But even as a Democrat, I was put off by the fact that throughout the debate, English resorted to sarcasm and personal attacks instead of reasoned argument, while the unflappable Schlafly not only never took the bait, she also skillfully defended the traditional roles of mother and housewife with arguments English either wouldn’t or couldn’t refute (in retrospect, this contrast should have clued me in to a stark difference between the left and the right in general, but regrettably, my political epiphany wouldn’t happen for many more years). I remember feeling so frustrated with English’s tactics that at one point I hissed out loud, “She’s blowing it” – which earned me a nasty look from the female student and English-supporter in front of me.
This scenario similarly played out over and over again in Schlafly’s skirmishes with feminist proponents of the ERA in the previous decade. The National Review recently decried a “shoddy attack” against Schlafly, who died in 2016, in the Washington Post by NeverTrump blowhard Max Boot, who identified her as a key factor in “the origins of our current madness,” claiming she “pioneered the kind of incendiary, irrational rhetoric” that ultimately led to the ascendance of Donald Trump. But if you’ve ever seen Schlafly in the media, or watched any videos of her many TV appearances, you know that, far from employing incendiary, irrational rhetoric, she could be forceful but was unfailingly cool, calm, collected, reasoned, articulate, and never sank to ad hominem – or more precisely, ad feminam – attacks, in contrast to the kind of incendiary, irrational rhetoric regularly used by her radical opponents like Diedre English.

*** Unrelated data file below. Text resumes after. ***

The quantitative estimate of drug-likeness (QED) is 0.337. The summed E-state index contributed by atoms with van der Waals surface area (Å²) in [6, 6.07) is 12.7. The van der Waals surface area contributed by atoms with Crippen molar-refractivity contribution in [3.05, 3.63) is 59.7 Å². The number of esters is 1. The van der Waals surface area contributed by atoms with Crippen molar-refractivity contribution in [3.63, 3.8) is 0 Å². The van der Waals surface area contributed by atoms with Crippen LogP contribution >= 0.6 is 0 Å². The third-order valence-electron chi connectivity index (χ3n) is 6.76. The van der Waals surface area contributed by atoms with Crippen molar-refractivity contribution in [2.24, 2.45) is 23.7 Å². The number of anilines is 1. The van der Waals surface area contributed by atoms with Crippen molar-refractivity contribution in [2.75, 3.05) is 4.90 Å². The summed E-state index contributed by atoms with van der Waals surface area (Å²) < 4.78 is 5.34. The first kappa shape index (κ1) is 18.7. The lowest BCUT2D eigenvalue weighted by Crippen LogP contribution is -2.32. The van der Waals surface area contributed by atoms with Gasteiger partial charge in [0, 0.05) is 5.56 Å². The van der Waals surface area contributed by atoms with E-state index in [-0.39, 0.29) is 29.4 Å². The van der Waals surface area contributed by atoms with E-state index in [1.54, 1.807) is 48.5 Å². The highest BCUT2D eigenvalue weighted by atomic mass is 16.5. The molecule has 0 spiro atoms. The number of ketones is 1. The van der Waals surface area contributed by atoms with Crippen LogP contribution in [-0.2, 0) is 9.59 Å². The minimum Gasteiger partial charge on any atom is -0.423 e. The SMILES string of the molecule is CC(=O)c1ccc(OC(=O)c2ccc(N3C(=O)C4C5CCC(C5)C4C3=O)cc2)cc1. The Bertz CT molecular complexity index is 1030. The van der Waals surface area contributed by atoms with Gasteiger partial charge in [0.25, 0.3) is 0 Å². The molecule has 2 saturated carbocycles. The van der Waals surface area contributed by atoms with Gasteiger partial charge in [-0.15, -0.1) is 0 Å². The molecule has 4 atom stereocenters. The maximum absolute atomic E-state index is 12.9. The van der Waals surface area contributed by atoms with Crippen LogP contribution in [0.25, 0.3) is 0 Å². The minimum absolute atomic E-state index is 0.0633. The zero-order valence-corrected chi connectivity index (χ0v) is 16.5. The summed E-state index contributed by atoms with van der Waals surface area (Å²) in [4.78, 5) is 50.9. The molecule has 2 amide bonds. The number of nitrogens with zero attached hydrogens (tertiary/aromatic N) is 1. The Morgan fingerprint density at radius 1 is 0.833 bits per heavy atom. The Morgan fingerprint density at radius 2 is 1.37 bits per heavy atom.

This comes up because the FX network and Hulu streaming service have combined in the recent release of a nine-episode series about the battle to pass the Equal Rights Amendment called Mrs. America. The show is an ensemble piece which devotes more time to the bevy of feminist characters than one might expect, considering the title and the fact that Oscar-winning actress Cate Blanchett is the centerpiece as Schlafly, who is depicted as an anti-heroine. Reviewers have missed no opportunity to praise Blanchett’s “complex” characterization and to demonize the real-life Schlafly. The Loud and Clear review describes Mrs. America as “the story of Second Wave Feminism in America [told] from the side of the villain.” Slant Magazine states that “Schlafly resembles Trump in her truth-flexing fearmongering,” and in another sideswipe at President Trump, a reviewer at claims that “few, if any, of her arguments are based in fact. This leads the ‘libbers’ [in the show] to write her off as a quack, dismissive of the massive power of her lies, conspiracy theories, and nightmare scenarios. (Sound familiar?).”